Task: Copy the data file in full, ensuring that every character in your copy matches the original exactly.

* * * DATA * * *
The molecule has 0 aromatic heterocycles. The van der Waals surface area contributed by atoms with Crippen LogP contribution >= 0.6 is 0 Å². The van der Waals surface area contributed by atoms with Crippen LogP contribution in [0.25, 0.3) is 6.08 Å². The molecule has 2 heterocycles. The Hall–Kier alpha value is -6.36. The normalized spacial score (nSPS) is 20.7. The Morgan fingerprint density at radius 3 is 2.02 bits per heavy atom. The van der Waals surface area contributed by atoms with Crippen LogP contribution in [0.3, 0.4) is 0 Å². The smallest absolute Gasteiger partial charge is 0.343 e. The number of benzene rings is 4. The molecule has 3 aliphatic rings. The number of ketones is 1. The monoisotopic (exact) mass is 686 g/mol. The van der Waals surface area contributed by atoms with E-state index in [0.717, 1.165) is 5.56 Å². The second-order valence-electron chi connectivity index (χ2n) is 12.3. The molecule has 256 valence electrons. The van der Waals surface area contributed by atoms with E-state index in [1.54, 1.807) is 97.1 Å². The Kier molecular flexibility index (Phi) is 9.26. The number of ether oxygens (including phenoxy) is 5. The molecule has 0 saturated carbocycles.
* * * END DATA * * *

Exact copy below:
The molecule has 0 aromatic heterocycles. The van der Waals surface area contributed by atoms with Crippen LogP contribution >= 0.6 is 0 Å². The van der Waals surface area contributed by atoms with Crippen LogP contribution in [0.25, 0.3) is 6.08 Å². The molecule has 2 heterocycles. The Hall–Kier alpha value is -6.36. The normalized spacial score (nSPS) is 20.7. The Morgan fingerprint density at radius 3 is 2.02 bits per heavy atom. The van der Waals surface area contributed by atoms with Crippen LogP contribution in [0.3, 0.4) is 0 Å². The smallest absolute Gasteiger partial charge is 0.343 e. The number of benzene rings is 4. The molecule has 3 aliphatic rings. The number of ketones is 1. The monoisotopic (exact) mass is 686 g/mol. The van der Waals surface area contributed by atoms with E-state index in [0.717, 1.165) is 5.56 Å². The second-order valence-electron chi connectivity index (χ2n) is 12.3. The molecule has 256 valence electrons. The van der Waals surface area contributed by atoms with E-state index in [1.54, 1.807) is 97.1 Å². The Kier molecular flexibility index (Phi) is 9.26. The number of ether oxygens (including phenoxy) is 5. The molecule has 0 saturated carbocycles.